A woman purchasing tickets for a Springsteen show was redirected from Ticketmaster to TicketsNow, which is owned by Ticketmaster and paid $1,700 plus for four seats to a Springsteen show.
TicketsNow is OWNED by Ticketmaster!!!
TicketsNow charges more than face value.
TicketsNow are SCALPERS and is owned by TICKETMASTER!!
She was suckered.
Ticketmaster or Springsteen?
Do you seriously believe that Ticketmaster would conduct themselves in this manner if the artist was unaware?
Ticketmaster claimed that shows were sold out and redirected people to TicketsNow (SCALPERS) who had seats available for the same show at twice the amount.
Doesn't make sense, folks.
Anyone else ever hear of this practice by Ticketmaster with another musician?
Is Springsteen that desperate monetarily or another media stunt?
I smell something fishy!
Since Springsteen can't live without the music and he's worth millions, he could always perform for free.
Why keep charging people?
- Breaking News From New Jersey - NJ.com
Promising refunds, Ticketmaster apologizes for handling of Springsteen concert sales
by Peggy McGlone/The Star-Ledger
Thursday February 05, 2009, 8:00 PM
The online ticket giant, Ticketmaster, apologized today to Bruce Springsteen and his fans for Monday's ticket fiasco, saying it "clearly missed the mark" when it directed customers to its own re-sale site, where they paid as much as four times the cover price.
The public apology came a day after Springsteen angrily denounced Ticketmaster's handling of sales for his upcoming "Working on a Dream" tour. Within minutes of the sale's start, Ticketmaster customers were told the concerts were sold out and were directed to the service's resale site, where a $95 ticket was going for as much as $380.
In his apology, Ticketmaster Entertainment CEO Irving Azoff said the company will no longer link to its subsidiary, TicketsNow. He also promised to give refunds to fans who inadvertently purchased tickets from the resale exchange.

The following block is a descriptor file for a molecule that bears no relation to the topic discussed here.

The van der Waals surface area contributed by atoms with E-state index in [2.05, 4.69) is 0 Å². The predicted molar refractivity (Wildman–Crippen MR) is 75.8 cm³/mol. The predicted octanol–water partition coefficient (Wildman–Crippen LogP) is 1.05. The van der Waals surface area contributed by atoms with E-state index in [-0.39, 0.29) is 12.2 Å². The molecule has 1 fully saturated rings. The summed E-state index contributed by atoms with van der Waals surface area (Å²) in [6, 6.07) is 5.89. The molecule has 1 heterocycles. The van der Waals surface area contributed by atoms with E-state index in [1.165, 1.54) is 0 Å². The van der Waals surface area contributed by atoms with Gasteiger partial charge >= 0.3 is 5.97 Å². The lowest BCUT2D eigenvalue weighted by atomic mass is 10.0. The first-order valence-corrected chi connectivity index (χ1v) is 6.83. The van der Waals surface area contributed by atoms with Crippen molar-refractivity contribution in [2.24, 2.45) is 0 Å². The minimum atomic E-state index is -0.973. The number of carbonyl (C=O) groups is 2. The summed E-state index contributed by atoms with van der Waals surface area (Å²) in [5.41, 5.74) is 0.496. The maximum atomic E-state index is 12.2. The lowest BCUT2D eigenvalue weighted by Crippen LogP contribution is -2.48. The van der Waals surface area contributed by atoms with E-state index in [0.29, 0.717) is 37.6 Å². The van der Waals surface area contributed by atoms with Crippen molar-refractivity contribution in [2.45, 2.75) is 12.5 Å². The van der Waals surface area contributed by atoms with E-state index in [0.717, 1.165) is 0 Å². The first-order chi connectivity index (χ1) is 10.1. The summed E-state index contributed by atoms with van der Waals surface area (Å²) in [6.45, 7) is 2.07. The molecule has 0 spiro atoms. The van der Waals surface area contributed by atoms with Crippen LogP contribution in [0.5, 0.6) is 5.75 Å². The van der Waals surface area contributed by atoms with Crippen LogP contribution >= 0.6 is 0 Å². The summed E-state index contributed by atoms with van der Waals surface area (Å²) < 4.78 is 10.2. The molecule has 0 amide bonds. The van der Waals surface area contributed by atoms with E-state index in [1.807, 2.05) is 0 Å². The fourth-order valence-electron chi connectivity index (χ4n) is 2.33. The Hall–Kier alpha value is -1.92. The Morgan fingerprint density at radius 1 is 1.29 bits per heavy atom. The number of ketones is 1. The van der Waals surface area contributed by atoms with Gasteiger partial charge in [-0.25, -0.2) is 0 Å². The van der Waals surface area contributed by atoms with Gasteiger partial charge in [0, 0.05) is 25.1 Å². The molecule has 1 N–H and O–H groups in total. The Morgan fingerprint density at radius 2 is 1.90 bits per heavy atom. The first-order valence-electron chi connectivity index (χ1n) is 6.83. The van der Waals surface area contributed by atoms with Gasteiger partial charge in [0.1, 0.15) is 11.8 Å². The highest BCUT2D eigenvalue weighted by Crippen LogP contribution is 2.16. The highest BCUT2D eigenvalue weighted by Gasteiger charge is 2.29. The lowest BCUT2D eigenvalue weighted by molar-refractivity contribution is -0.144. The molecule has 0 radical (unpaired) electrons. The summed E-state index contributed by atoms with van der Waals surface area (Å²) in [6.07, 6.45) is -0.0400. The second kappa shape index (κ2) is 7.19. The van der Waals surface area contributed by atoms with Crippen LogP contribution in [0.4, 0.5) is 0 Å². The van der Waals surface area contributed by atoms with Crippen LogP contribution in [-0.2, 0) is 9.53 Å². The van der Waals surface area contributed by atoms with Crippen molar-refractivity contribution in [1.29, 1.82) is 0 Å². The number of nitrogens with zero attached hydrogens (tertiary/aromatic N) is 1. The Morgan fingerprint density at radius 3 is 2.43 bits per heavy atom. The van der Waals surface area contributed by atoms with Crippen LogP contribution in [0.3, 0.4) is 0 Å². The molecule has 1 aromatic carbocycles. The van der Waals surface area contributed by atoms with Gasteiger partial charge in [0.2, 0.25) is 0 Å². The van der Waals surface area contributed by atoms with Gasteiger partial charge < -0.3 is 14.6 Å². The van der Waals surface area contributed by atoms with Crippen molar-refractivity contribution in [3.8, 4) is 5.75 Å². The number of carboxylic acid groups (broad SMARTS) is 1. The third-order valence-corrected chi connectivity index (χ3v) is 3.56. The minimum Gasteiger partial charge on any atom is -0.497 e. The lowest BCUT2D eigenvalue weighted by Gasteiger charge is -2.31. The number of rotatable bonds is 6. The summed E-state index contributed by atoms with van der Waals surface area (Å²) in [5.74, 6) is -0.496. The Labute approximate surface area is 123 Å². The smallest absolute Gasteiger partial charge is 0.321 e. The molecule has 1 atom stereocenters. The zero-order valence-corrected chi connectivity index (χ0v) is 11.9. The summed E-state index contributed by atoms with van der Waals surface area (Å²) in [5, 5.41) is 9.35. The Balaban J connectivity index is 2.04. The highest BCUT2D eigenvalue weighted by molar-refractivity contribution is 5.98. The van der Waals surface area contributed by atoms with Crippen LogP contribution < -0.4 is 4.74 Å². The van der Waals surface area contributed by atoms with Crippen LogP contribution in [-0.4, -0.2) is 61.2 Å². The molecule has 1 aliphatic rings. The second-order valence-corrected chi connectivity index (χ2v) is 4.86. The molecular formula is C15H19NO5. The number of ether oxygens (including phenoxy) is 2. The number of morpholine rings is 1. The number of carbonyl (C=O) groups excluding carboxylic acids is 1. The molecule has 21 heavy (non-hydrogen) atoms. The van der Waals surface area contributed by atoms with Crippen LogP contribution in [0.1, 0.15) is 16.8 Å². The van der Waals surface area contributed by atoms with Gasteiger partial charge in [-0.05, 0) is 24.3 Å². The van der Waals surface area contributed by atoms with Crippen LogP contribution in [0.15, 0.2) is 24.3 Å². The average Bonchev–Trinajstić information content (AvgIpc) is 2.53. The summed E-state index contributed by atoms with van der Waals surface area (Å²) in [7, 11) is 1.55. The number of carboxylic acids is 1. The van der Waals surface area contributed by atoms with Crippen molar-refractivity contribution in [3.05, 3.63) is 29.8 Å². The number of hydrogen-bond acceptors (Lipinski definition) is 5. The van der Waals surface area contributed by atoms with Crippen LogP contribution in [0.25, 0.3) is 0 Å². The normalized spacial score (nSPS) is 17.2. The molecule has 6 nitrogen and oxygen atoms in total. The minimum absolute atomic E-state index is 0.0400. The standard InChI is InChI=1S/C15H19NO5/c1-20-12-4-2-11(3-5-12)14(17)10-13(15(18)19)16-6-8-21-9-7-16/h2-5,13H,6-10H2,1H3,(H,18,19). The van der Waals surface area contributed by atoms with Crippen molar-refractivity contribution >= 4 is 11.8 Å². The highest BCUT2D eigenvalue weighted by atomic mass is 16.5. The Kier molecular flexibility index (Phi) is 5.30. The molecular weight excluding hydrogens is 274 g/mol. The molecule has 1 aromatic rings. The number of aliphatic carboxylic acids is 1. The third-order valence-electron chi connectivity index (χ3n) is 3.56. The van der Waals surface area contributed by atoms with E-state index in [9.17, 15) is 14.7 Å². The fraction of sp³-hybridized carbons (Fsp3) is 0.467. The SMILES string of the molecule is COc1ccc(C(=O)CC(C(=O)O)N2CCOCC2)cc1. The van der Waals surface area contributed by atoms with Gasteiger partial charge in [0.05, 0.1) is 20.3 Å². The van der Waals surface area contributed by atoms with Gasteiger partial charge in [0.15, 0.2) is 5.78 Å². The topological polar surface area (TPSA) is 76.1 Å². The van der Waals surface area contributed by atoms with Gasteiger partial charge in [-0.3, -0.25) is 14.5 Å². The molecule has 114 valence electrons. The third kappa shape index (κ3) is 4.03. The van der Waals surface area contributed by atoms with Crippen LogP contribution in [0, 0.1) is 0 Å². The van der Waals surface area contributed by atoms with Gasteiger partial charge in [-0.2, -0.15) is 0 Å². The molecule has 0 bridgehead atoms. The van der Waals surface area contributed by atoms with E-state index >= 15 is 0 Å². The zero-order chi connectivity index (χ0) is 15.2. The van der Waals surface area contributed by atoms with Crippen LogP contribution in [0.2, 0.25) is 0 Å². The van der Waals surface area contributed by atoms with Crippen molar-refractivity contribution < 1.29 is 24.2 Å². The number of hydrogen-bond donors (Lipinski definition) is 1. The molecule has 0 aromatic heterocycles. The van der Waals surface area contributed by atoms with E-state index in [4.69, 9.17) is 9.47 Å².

"We recognize that we need to change our course," Azoff wrote in an "open letter of apology to Bruce Springsteen, Jon Landau (Springsteen's manager) and the entire Springsteen Tour Team" posted on brucespringsteen.net. "We also publicly state that we will never again link to TicketsNow in a manner that can possibly create any confusion during a high-demand on-sale."
Fans were outraged on Monday when they found themselves at the resale site when attempting to buy tickets for Springsteen's May 21 and 23 concerts at the Izod Center in East Rutherford. Their complaints led state and federal lawmakers to launch investigations, and caused Springsteen to post an open letter to Ticketmaster on his website demanding Ticketmaster stop the practice, which he called "a pure conflict of interest."
U.S. Rep. Bill Pascrell (D-8th Dist.), who on Tuesday asked the Federal Trade Commission to investigate the relationship between Ticketmaster and TicketsNow, kept up the pressure today, requesting the House Judiciary Committee and federal regulators examine the possible merger between and Ticketmaster and Live Nation, the concert promoter that recently launched its own nationwide ticket service.
Springsteen said in his letter that this merger "is one thing that would make the current ticket situation even worse."
New Jersey Attorney General Anne Milgram, who announced Wednesday she would launch an investigation, sent a letter to Azoff today requesting "TicketMaster cease and desist from steering purchasers to TicketsNow.com by any method including the use of 'pop-ups.'"
Ticketmaster is a dominant force in ticket services, operating one of the largest e-commerce sites at ticketmaster.com as well as 6,700 retail outlets and 19 call centers around the globe, according to its website. In 2007, it sold more than 140 million tickets to sporting events, performing arts, concerts and museums.
Pascrell said he spoke to Azoff and vowed to stay vigilant.
"There is big cleanup that has to happen. I am going to stay on this," said Pascrell, noting that his office received more than 1,000 complaints. "This should send a signal that we need more transparency in this business. If it needs new legislation, fine."
Many fans cheered Springsteen's intervention in the ticket mess.
"Bruce is doing the right thing," said Robert Ford of Far Hills, who scored seats from a friend who bought them on the phone. "But the damage is done as far as I'm concerned. If they do the (Ticketmaster) Live Nation thing it seems it will get worse."
Edward Herd of Pine Beach wasn't placated. "Ticketmaster apologizing holds no merit for me," he said. "What they should do is pull them all back and do another sale the honest way and give everyone a chance."
Others, including Linda Archer of Matawan, were relieved to hear about Ticketmaster's offer to refund the difference between the purchase price and the face value of tickets purchased in error.
Archer was misled into spending $1,739.950 on four seats.
"I trusted Ticketmaster," said Archer, who called TicketsNow immediately but could not get the charge reversed. "I wasn't looking at the price because they are never more than $95. You are trying to hurry because you know you only have a certain amount of time."
When she printed the order confirmation, she realized her mistake. "I said 'Oh my God.' I wanted to throw up."Stan